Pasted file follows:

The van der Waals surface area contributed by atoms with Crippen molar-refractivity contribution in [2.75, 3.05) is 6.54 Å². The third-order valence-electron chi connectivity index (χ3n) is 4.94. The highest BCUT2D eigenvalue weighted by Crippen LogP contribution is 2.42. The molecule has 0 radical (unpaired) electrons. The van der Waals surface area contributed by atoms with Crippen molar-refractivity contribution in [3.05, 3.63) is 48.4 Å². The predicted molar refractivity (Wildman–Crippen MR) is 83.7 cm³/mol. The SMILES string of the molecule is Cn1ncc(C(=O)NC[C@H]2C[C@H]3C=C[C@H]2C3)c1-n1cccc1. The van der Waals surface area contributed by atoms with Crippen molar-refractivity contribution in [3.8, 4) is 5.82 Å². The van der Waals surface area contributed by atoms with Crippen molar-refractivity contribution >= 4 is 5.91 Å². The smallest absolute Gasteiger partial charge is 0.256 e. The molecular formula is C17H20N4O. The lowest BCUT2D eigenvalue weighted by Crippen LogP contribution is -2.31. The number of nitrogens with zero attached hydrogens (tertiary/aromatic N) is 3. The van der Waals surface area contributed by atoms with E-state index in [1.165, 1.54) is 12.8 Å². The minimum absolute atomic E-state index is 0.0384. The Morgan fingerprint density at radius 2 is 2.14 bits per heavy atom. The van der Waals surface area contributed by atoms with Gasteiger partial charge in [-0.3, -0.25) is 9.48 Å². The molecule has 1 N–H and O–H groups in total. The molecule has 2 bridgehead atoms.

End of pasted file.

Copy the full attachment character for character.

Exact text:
The van der Waals surface area contributed by atoms with Crippen molar-refractivity contribution in [2.75, 3.05) is 6.54 Å². The third-order valence-electron chi connectivity index (χ3n) is 4.94. The highest BCUT2D eigenvalue weighted by Crippen LogP contribution is 2.42. The molecule has 0 radical (unpaired) electrons. The van der Waals surface area contributed by atoms with Crippen molar-refractivity contribution in [3.05, 3.63) is 48.4 Å². The predicted molar refractivity (Wildman–Crippen MR) is 83.7 cm³/mol. The SMILES string of the molecule is Cn1ncc(C(=O)NC[C@H]2C[C@H]3C=C[C@H]2C3)c1-n1cccc1. The van der Waals surface area contributed by atoms with Crippen molar-refractivity contribution in [3.8, 4) is 5.82 Å². The van der Waals surface area contributed by atoms with Crippen molar-refractivity contribution >= 4 is 5.91 Å². The smallest absolute Gasteiger partial charge is 0.256 e. The molecular formula is C17H20N4O. The lowest BCUT2D eigenvalue weighted by Crippen LogP contribution is -2.31. The number of nitrogens with zero attached hydrogens (tertiary/aromatic N) is 3. The van der Waals surface area contributed by atoms with E-state index in [1.165, 1.54) is 12.8 Å². The minimum absolute atomic E-state index is 0.0384. The Morgan fingerprint density at radius 2 is 2.14 bits per heavy atom. The van der Waals surface area contributed by atoms with Gasteiger partial charge in [-0.3, -0.25) is 9.48 Å². The molecule has 1 N–H and O–H groups in total. The molecule has 2 bridgehead atoms.